For many years obsidian (volcanic glass) has been a source of many questions related to the study of the Near East Neolithic Period. In Anatolia it is possible to discover the richest sources of obsidian in the entire Middle East, the use of which reached its apex specifically during the Neolithic period.
|The earliest Neolithic sites in Central Turkey are characterised by their dense settlements of adobe bricks buildings. One of the most famous sites located in Central Turkey is Aşıklı Höyük (PPNB), where the lower parts of the houses are particularly well preserved. Their interior areas were equipped with heating devices (as can be seen in the picture below), around which frequently there are also stone-grinding tools. Research by the Department of Prehistory of Istanbul University. Photo by Jaroslav Řídký, 2008.
During research of the Asikli Höyük pre-pottery site, based on its planned development, other questions emerged concerning the material resources in the surrounding area and also in regard to subsistence strategies. The research of the Gölludag obsidian mountain brought about many surprising discoveries. More geochemical varieties and more forms of occurrence of obsidian were documented which, during the 9th to the 7th millennium BC used to go to the Levant and also to Cyprus. A number of smaller and larger workshops for the processing of raw materials were discovered around outcrops, in which a variety of manufacturing processes and traditions, indicative of their long-term use, could be identified.
|In addition to the indisputable quality of their raw materials, obsidian tools were also agreeable to work with because of their appearance. These scrapers are dated as coming from the late Neolithic site named Tepecik-Çiftlik. Research by the Department of Prehistory of Istanbul University. Photo by Jaroslav Řídký 2005.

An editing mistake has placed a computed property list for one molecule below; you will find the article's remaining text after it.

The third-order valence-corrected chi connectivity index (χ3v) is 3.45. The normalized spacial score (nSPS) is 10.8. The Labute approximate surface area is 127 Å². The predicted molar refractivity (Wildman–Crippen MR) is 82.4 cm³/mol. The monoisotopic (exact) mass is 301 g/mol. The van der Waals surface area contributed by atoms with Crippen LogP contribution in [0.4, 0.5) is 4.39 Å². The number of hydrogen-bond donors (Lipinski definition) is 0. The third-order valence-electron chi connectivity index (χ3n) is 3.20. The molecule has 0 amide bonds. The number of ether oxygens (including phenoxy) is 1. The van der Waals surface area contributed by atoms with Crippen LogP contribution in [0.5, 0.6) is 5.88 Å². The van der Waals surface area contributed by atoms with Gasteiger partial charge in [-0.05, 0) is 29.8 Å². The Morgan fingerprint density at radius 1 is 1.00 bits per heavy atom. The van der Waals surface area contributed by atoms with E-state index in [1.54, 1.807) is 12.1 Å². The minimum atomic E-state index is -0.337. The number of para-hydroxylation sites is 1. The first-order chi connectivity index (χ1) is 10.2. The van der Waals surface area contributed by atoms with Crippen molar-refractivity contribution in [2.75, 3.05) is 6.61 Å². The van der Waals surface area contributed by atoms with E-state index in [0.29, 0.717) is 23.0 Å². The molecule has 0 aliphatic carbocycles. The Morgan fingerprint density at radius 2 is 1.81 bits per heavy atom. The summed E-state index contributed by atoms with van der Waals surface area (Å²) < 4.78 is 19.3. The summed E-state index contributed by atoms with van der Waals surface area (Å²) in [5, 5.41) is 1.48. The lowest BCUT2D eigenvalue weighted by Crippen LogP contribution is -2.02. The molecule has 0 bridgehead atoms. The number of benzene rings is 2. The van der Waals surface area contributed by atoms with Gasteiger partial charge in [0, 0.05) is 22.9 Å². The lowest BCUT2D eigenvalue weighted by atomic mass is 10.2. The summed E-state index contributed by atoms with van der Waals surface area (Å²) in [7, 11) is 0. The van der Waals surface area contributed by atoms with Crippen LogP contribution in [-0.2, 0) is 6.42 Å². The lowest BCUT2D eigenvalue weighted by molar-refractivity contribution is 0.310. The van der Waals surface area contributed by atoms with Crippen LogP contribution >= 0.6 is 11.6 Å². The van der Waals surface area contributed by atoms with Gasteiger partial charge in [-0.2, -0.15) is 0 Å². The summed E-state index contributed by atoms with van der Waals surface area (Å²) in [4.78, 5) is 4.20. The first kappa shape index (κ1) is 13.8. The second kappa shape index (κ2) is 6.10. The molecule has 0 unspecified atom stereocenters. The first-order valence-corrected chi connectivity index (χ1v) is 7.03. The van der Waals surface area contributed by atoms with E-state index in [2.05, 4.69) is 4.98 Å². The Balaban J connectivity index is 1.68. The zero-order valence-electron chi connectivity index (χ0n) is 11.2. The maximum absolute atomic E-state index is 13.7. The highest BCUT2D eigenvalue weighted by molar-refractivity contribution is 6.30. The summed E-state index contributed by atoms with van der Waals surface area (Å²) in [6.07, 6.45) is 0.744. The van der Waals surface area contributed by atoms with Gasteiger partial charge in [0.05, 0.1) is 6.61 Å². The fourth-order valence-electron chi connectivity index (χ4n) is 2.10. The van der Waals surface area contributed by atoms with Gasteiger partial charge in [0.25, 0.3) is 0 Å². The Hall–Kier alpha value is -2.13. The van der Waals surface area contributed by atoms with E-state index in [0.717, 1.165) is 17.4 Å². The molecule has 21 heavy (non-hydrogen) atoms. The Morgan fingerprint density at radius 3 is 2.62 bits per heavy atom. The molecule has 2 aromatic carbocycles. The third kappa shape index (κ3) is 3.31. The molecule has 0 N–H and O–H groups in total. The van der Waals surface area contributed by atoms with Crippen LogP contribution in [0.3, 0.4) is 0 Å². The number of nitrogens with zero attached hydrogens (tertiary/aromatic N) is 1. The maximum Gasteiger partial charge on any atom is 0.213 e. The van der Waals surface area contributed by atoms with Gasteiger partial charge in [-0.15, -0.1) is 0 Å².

One of these workshops was discovered in 1998 in Kaletepe. Already from the outset it was evident that the standard refuse and the production procedure definitively confirmed the participation of specialised Neolithic craftsmen – i.e. of experts. Not many instruments were found there, except those that are needed for working with obsidian, but the manufacturing processes and the same raw materials used were documented there that had also been recorded far to the east and to the southeast in both Central and Upper Mesopotamia. This therefore probably means that they were not local craftsmen. During the same period no obsidian from Kaletepe was used in any of the known settlement units in Central Turkey. On the contrary, however, it was found in the other contemporary settlements located in the Levant and in Cyprus. But how did these materials travel so far?
Up till now experts seem to agree with the opinion that during the pre-pottery period local sources of obsidian were available to everyone. A fundamental change took place at the end of the 8th millennium BC and this period (i.e. of Pottery Neolithic) has not only brought-about many changes but has also posed new questions for the archaeologists.
|The Göllüdağ Mountains have been a popular source of obsidian for millennia. The raw material was also utilised by communities located at a considerable distance. Research by the Department of Prehistory of Istanbul University. Photo by Jaroslav Řídký 2014.
Want to learn more?
- Balkan-Atlı, N. – Binder, D. 2012: Neolithic Obsidian Workshop at Kömürcü-Kaletepe (Central Anatolia). In: M. Özdogan – N. Başgelen – P. Kuniholm: The Neolithic in Turkey. New Excavations & New Research. Central Turkey, vol. 3. Istanbul: Archaeology & Art Publications, 71-88.